At the same time, a landmark new survey of Muslims in America by Gallup offers a hopeful view of Muslims in America 10 years after 9/11, showing that Muslim-Americans are hopeful about their future in the U.S. and more likely than any other domestic religious group to oppose the targeting of civilians. But they are also the most likely to oppose U.S. military action in both Iraq and Afghanistan and show the least confidence of any religious group in the military and the FBI.
But the deeper domestic tensions come from questions about assimilation. In the waves of immigration that have come to American shores in the past, first generations have often cloistered together and resisted aspects of Americanization—but no major wave of immigration has occurred at the same time that fundamentalist members of their religion have declared war on American and attacked us on our shores. This is a new challenge in our nation’s history with no shortage of complexities, compounded by an old-world culture that condemns young Muslim women to second-class status in the name of preserving their family honor.
Manji’s example is essential in helping the rising young generation of Muslims have a positive model of how to be Muslim in modern America today. She is an advocate for a frank and open dialogue, free from the stifling hypocrisies of political correctness. She offers a pluralistic vision of how Islam and democracy can coexist in a free society—confronting Islamist arguments about the right not to be offended by free speech that undergirded the Danish cartoon threats. “Muslims and non-Muslims who live in democracies have to develop the spine to expand individual liberty, not stunt it,” Manji says, “because without the freedom to think and express, there can be no integrity of the self or integration of society.”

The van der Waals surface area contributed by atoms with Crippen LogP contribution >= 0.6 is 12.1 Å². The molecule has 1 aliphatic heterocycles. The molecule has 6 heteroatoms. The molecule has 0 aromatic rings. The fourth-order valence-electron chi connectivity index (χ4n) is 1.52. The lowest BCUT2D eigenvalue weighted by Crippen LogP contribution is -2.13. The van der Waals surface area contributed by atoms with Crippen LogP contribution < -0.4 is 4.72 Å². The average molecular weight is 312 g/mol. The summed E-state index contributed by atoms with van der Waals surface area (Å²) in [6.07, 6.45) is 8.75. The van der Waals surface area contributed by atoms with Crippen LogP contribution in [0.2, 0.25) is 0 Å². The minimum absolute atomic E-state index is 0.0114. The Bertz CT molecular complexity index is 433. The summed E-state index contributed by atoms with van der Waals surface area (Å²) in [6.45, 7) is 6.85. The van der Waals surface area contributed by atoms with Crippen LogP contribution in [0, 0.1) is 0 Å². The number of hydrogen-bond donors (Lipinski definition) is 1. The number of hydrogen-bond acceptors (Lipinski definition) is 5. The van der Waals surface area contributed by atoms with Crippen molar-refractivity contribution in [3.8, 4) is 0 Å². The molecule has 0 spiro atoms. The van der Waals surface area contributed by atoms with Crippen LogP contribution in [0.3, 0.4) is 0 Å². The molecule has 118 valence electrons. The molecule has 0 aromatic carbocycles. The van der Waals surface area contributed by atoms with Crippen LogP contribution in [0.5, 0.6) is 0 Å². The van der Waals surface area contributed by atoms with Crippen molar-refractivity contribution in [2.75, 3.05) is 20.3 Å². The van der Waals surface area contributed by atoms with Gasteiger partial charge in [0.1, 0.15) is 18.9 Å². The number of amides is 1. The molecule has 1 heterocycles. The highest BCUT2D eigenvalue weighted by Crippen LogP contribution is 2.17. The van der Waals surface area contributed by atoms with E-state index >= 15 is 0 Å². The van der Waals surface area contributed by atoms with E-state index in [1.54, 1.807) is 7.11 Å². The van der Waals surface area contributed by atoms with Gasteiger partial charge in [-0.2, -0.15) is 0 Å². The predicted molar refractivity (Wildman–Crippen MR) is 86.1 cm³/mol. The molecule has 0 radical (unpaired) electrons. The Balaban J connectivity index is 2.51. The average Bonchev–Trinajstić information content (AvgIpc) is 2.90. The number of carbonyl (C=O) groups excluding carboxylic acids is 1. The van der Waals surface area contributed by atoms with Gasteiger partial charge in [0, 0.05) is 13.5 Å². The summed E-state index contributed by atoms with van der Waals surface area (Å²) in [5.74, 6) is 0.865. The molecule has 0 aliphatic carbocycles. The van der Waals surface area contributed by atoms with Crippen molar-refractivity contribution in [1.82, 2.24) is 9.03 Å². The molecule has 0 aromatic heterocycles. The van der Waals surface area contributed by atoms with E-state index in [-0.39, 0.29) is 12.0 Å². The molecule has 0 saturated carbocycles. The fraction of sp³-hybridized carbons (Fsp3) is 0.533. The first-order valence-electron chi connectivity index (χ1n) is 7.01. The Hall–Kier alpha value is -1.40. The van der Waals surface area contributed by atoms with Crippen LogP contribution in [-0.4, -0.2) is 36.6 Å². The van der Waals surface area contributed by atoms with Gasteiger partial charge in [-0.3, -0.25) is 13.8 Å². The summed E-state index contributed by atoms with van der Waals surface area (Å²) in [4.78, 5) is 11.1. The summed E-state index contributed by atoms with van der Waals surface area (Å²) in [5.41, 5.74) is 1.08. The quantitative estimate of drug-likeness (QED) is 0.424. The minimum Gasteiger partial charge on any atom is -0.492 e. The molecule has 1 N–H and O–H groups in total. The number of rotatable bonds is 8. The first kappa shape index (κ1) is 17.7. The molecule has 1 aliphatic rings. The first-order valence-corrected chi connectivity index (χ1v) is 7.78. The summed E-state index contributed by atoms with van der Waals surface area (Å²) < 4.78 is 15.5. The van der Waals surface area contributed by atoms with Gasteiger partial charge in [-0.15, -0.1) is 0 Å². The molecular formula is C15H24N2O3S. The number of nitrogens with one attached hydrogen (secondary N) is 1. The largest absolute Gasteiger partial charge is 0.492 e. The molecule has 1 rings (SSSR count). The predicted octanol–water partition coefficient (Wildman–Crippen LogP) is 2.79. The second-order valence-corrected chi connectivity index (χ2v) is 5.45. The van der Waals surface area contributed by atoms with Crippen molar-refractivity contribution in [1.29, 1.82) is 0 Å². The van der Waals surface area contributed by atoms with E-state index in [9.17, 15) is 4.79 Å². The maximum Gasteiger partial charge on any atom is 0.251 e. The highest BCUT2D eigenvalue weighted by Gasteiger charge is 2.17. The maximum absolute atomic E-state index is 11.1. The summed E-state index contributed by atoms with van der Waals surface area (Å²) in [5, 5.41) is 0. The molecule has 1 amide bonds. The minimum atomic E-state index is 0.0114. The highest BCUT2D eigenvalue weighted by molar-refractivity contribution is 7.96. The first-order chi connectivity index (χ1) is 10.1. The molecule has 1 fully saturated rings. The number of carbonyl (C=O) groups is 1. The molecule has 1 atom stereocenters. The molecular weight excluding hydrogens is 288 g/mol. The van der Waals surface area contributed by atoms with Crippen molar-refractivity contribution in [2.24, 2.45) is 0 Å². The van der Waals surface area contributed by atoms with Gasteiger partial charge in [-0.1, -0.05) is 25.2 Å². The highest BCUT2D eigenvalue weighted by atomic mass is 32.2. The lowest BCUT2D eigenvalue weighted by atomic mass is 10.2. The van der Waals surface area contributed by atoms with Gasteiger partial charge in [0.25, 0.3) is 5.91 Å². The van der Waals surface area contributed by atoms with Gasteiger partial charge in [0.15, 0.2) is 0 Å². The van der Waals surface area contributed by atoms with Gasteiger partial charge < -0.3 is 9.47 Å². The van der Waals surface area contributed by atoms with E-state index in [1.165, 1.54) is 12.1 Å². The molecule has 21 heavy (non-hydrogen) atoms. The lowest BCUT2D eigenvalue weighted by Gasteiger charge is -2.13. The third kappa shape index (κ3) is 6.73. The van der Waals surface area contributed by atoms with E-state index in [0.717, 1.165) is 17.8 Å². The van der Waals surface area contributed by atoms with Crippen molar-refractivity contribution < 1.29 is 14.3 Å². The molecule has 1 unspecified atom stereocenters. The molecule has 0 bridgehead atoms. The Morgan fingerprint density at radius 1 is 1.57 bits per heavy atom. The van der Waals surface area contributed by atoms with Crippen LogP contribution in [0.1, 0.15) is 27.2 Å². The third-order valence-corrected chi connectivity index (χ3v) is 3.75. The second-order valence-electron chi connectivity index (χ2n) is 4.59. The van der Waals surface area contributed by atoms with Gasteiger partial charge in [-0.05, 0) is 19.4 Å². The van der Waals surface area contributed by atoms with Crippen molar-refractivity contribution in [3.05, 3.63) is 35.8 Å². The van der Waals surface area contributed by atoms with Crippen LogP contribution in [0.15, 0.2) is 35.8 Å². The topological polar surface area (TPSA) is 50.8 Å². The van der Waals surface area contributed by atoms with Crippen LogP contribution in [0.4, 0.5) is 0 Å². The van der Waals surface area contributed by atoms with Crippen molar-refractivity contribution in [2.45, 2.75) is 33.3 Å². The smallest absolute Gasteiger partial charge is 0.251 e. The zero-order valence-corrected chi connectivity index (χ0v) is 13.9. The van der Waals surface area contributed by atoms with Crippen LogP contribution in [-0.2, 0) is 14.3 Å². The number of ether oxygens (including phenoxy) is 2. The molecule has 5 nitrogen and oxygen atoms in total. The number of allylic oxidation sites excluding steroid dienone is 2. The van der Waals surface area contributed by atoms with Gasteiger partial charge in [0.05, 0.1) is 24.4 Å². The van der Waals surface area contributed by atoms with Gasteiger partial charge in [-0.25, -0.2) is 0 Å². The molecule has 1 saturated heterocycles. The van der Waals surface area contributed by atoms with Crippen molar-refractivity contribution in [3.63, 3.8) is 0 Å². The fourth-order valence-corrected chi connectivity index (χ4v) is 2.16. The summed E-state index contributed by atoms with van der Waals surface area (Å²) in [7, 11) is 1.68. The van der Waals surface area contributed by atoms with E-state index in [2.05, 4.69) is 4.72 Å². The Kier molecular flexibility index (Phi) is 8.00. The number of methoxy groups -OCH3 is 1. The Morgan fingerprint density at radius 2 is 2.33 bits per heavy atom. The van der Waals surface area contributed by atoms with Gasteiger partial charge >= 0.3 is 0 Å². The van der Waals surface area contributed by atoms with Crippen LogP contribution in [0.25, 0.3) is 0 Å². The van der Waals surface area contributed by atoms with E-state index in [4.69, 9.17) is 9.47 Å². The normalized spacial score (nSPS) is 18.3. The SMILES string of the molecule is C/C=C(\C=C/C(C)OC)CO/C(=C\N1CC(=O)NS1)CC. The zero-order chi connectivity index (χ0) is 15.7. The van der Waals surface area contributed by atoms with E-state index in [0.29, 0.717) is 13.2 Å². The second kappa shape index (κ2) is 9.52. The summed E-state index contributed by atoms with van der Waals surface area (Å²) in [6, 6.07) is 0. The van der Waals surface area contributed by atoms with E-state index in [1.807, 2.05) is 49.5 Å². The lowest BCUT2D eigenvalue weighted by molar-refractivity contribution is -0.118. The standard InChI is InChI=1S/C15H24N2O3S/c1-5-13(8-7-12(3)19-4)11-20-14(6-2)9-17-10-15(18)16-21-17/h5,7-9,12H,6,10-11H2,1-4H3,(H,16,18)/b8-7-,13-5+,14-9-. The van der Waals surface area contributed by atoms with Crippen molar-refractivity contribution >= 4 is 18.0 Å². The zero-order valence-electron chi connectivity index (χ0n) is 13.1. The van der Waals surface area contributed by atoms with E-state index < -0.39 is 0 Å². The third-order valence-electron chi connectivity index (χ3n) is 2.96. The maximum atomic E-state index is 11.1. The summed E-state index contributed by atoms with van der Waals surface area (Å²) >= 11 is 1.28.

There are undeniable tensions in the relationship between Muslims and Americans here at home—and much room to grow. But there are hopeful signs as well. I remember attending a briefing a few years after 9/11 where security analysts tried to account for the fact that even a small-scale attack on a bus or train had not been successfully attempted in the U.S., even though explosions rocked London and Madrid. The reason given, without a hint of triumphalism, was that America worked. Even in densely populated Muslim communities like Dearborn, Mich., it was difficult to re-create the kind of anger and hopelessness needed for terrorist recruitment and radicalization. Even in the post-9/11 years, young Muslims in America felt positive about their future here—and that’s a sign of mutual success, part of forming a more perfect Union.
There is a struggle between freedom and fundamentalism in our time, both at home and abroad. Manji points to a path of fearless reform that can expand freedom’s reach. That’s why Allah, Liberty and Love is such a vital book—and why I’ll be continuing this conversation in person Tuesday night with Irshad at NYU’s Wagner Graduate School of Public Service. Please feel free to sign up and attend. The struggles discussed have a relevance that transcends all tribes. “People who act on their moral courage will always encounter disapproval,” Manji writes. “To have moral courage is to challenge conformity within our own tribes—be they religious, cultural, ideological or professional—and to do so for a more universal good.”